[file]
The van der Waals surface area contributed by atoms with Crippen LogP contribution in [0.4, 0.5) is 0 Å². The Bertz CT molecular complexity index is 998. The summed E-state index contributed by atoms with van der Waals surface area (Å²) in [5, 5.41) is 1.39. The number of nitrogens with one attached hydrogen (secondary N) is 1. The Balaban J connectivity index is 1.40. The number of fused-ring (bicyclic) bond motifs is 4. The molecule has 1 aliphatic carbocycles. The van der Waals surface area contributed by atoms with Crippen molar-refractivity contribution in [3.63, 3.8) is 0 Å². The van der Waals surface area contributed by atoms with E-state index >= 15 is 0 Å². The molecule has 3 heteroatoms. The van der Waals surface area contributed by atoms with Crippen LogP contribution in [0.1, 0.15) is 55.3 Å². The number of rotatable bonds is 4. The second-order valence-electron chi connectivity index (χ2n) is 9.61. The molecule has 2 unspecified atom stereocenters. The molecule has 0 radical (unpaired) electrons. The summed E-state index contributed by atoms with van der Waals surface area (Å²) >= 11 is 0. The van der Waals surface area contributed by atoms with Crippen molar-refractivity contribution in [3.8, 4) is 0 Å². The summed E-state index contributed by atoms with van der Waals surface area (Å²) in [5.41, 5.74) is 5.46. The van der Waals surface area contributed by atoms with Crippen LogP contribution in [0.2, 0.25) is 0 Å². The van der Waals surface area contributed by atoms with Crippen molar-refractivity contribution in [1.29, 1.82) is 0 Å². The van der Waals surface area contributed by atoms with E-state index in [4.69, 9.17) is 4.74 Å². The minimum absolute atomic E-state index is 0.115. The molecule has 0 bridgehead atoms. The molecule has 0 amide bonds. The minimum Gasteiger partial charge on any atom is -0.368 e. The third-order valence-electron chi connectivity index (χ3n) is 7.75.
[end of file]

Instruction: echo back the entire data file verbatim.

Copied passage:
The van der Waals surface area contributed by atoms with Crippen LogP contribution in [0.4, 0.5) is 0 Å². The Bertz CT molecular complexity index is 998. The summed E-state index contributed by atoms with van der Waals surface area (Å²) in [5, 5.41) is 1.39. The number of nitrogens with one attached hydrogen (secondary N) is 1. The Balaban J connectivity index is 1.40. The number of fused-ring (bicyclic) bond motifs is 4. The molecule has 1 aliphatic carbocycles. The van der Waals surface area contributed by atoms with Crippen molar-refractivity contribution in [3.63, 3.8) is 0 Å². The van der Waals surface area contributed by atoms with E-state index >= 15 is 0 Å². The molecule has 3 heteroatoms. The van der Waals surface area contributed by atoms with Crippen LogP contribution in [0.1, 0.15) is 55.3 Å². The number of rotatable bonds is 4. The second-order valence-electron chi connectivity index (χ2n) is 9.61. The molecule has 2 unspecified atom stereocenters. The molecule has 0 radical (unpaired) electrons. The summed E-state index contributed by atoms with van der Waals surface area (Å²) >= 11 is 0. The van der Waals surface area contributed by atoms with Crippen molar-refractivity contribution in [3.8, 4) is 0 Å². The summed E-state index contributed by atoms with van der Waals surface area (Å²) in [5.41, 5.74) is 5.46. The van der Waals surface area contributed by atoms with Crippen LogP contribution in [0.2, 0.25) is 0 Å². The van der Waals surface area contributed by atoms with Crippen molar-refractivity contribution in [1.29, 1.82) is 0 Å². The van der Waals surface area contributed by atoms with E-state index in [4.69, 9.17) is 4.74 Å². The minimum absolute atomic E-state index is 0.115. The molecule has 0 bridgehead atoms. The molecule has 0 amide bonds. The minimum Gasteiger partial charge on any atom is -0.368 e. The third-order valence-electron chi connectivity index (χ3n) is 7.75.